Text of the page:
North, a Marine lieutenant colonel who specialized in unconventional warfare, was a key player in the Iran affair and also oversaw a once-secret network to provide aid to the Nicaraguan rebels.

The NSC, with North in the lead, has conducted at least 10 of the Reagan administration's covert actions -- including the Iran project, which the president acknowledged Thursday night in a nationally televised speech.

Some of the once secret operations have been exposed and become famous, such as funding for the estimated 300,000 anti- Communist rebels in Afghanistan, Angola, Cambodia and Nicaragua, an effort generally known as the "Reagan Doctrine."

But many of the other programs, most still active, have remained largely secret.

They include, according to interviews with congressional and administration sources:

* Iran: Reagan's involvement with Iran dates to March 1981, when CIA briefers reportedly advised the House and Senate intelligence committees that the president had authorized a plan to aid Ayatollah Ruhollah Khomeini's opponents based in Turkey, Egypt and France.

While it is unclear whether the plan was implemented, Reagan said the flap over this year's arms shipments to Iran was not only a move to free the hostages, but also an effort to influence events in that country.

Arms shipments also have a precedent. In 1981 and 1982, Israeli officials were widely quoted as saying they had shipped American-made weapons and military spare parts to Iran with notification to Reagan.

Israeli officials also were quoted in 1982 as saying that one of the purposes of sending weapons was to bolster Khomeini opponents.

The latest Iran operation began 18 months ago to free the hostages held in Lebanon, end the 6-year-old Iran-Iraq war and persuade Tehran to curb its role in international terrorism, Reagan said.

NSC Director John Poindexter assigned North to handle the matter with former NSC director Robert McFarlane. North was aboard the plane that took McFarlane and other Americans from Israel to Tehran in May for talks with Iranian officials.

A well-briefed administration official said the effort to court moderates in Iran was part of a global project begun with a 1981 covert program to prevent Islamic radicals from eroding Western interests in the Middle East.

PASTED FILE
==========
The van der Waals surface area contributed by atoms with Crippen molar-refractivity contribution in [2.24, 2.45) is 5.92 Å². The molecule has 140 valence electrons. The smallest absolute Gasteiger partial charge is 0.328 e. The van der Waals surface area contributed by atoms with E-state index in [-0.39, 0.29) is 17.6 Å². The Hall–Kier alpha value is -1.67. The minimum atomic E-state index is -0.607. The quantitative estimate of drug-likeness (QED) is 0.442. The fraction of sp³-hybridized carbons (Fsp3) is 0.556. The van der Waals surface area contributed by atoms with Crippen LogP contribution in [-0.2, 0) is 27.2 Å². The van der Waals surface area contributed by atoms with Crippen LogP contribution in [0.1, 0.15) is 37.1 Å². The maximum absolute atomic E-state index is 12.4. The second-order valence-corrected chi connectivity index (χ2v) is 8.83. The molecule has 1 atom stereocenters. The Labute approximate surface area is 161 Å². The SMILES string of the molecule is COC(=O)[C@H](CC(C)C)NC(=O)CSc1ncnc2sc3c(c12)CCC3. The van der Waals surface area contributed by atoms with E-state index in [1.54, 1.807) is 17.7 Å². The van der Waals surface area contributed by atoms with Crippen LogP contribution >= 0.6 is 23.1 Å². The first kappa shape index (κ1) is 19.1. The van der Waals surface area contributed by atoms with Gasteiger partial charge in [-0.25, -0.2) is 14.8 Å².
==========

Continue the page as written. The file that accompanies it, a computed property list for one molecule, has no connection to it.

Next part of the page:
The official said the concept was developed by history- minded government strategists who fear that an unchecked, radical Iran eventually could overwhelm Israel, moderate Arab governments and Christian communities in Lebanon, thus reversing Western conquests during the Crusades.

* Ethiopia: Since 1981, the CIA has provided hundreds of thousands of dollars annually to Ethiopian dissidents for a propaganda campaign aimed at undermining the pro-Soviet government of Mengistu Haile-Mariam.

In 1984, an American CIA covert operative was abducted, held for more than a month and tortured before then-Ambassador- at-large Vernon Walters gained his release during a secret trip, according to an April 25 Washington Post article.

* Chad: In an operation comparable to the covert triumphs of the 1950s, when governments were overthrown in Iran and Guatemala, the CIA in 1981 funneled about $10 million to a rebel movement in Chad that was battling a Libyan-backed government.

With Egypt, the Sudan and Zaire, the CIA assisted forces under insurgent leader Hissene Habre with cash, food, arms and ammunition between 1981 and 1982. In June 1982, Habre's forces marched victoriously into the capital, N'Djamena, ousting Goukouni Oueddei's regime.

* Angola: Before covert CIA support for Angolan rebels led by Jonas Savimbi began this year, the NSC's North helped organize a 1985 summit of anti-Communist insurgent leaders in Savimbi-held territory.

That summit brought to Jamba, Savimbi's "capital, " representatives of rebel groups fighting governments in Nicaragua, Afghanistan and Laos. One of the goals of the conference, to persuade the U.S. Congress to scrap legislation prohibiting aid to Savimbi, was achieved.

* Guatemala: A March 9, 1981, presidential directive that authorized creation of the Nicaraguan contras to interdict weapons from Cuba and Nicaragua to leftist guerrillas in El Salvador was expanded in 1982 to implement a similar program in Guatemala, according to a 1982 NSC paper.

Administration sources said the program mainly involved covert training for and intelligence-sharing with the Guatemalan armed forces. Sources also said that, with covert U.S. approval, a Belgian company shipped 10 U.S. M41 tanks to Guatemala in 1982, at a time when congressional human rights restrictions prohibited military assistance to the country.

* El Salvador: In another expansion of the March 9, 1981 directive, the White House approved a covert operation in 1983 to monitor and, if possible, interdict supplies of weapons by air, sea and land to the leftist Salvadoran guerrillas.

CIA officers flew small airplanes outfitted with sophisticated sensing equipment over rebel-held territory to spot other aircraft that might be carrying weapons to resupply the rebels.

In October 1984, the program's secrecy was blown when one of the CIA aircraft slammed into a Salvadoran volcano in a storm. Four Americans were killed.